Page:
His services to the Jersey Breeders of new Zealand have been Widely recognised. He was appointed an official judge and officiated at a number of A & P Shows and Club Shows. In 1988 he received the Jersey Breeders Distinguished Members’ Award and in 1997 was made a member of the Dannevirke Jersey Breeders Club. The citation states that he first joined the Hastings jersey Breeders Club in 1947, and was appointed Secretary; in 1948 he became Secretary/Treasurer and held that position for 15 years, supported by June and the family. He was also on the Pahiatua Show Committee.

A highlight of June and Dudley’s Jersey Breeding years was being guests at the Ferdon Stud in Otorohunga [Otorohanga] when the Queen visited in 1990 to inspect the Ferguson Family’s herd from which she had purchased a number of animals.

In 1992, June and Dudley travelled to England and stayed on the Royal farm at Windsor, preparing the Royal Herd show team for the World Conference Show, and the Queen took Dudley’s photo.

Over the years, Dudley judged many times at Lamb/calf Days at Taranaki and Hawkes Bay schools.

Racehorses were a great pleasure in his latter years and he was delighted when the Trackside channel was introduced to TV-even more delighted that it was free!! He spent many hours, day and night watching cricket and rugby

as well. As soon as SKY was available in Woodville, he wanted to subscribe- only for the sports channels of course.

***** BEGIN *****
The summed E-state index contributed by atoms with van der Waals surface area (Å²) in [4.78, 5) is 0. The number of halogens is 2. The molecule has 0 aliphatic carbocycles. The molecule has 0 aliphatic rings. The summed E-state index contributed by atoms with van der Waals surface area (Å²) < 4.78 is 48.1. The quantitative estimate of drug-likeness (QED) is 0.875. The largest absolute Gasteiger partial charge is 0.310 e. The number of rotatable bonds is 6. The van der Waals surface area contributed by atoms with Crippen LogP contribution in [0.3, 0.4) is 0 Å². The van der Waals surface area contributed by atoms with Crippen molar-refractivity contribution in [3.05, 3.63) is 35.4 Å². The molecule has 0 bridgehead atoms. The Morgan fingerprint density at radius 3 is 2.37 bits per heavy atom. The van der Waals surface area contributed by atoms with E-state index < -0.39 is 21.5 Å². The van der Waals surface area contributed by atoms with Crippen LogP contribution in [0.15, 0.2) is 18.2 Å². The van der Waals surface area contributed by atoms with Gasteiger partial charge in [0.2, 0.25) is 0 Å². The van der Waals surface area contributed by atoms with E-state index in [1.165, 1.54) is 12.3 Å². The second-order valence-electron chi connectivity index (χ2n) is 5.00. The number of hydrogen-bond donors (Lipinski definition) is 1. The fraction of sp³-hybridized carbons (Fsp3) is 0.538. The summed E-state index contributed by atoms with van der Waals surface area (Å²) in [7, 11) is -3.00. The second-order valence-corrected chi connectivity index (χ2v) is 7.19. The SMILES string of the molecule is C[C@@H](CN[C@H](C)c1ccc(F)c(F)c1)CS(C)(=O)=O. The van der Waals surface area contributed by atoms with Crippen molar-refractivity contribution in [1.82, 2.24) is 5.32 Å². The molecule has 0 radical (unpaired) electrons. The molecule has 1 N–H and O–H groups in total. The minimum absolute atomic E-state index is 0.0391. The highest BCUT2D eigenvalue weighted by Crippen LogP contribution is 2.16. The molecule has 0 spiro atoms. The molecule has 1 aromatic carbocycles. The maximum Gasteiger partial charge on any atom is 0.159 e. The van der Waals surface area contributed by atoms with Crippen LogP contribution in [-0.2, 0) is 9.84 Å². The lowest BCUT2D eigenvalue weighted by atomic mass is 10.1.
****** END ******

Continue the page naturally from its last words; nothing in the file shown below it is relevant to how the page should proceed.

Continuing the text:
It was quite common for him to have the TV in the bedroom on one channel watching sport, the one in the lounge on another channel watching a different sport, while he dashed from one to the other, transistor to his ear, listening to a third sports event that wasn’t being televised.

His transistor radio went everywhere with on the farm with him-to the shed, on the tractor, down to che3ck the cows. He was conveniently deaf when he was listening to the radio so if the family wanted him, the easiest way was to listen for the radio-wherever it was, he wasn’t far away.

One of his greatest social occasions several times a year, was being a member of the catering staff at the Woodville/Pahiatua Racing Club where he happily dispensed the liquid that kept the punters ever hopeful. The May race meeting this year, was his last.

Dudley’s affiliation with the Woodville RSA commenced in 1970. In 1972 he was elected to the Committee and was made Secretary/Treasurer in 1981-a position he held up till his death last Sunday. An important part of that role was to organise the RSA part of funerals for ex-servicemen.

In August 1998, he was awarded Life membership of Woodville and Districts RSA for meritous [meritorious] Service and on the same day his name was placed on the NZ RSA Special Honours List in recognition of outstanding service to NZ RSA for the benefit of ex-servicemen.

Dudley was unusual in that he never held a driver’s licence. June has always done all the driving.

In the 1970’s and 1980’s the children married and made him a Grandfather 12 times and he is now a Great-Grandfather to 4. He was very proud of them all-especially at calf/lamb days and of their sporting and academic successes.

Although not a regular church-goer, he had a regular appointment every Sunday morning at 9am to tune into TV 1 to watch “Praise Be”. If outdoor commitments couldn’t be delayed, he would set the video and watch it later.

Today’s gathering is the second in as many months for Dudley’s family, as his Mother died 20th September, aged 106 years, the oldest resident of Hawkes Bay.

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Eulogy given at Duncan Alexander Lean’s funeral, December 2000

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December 2000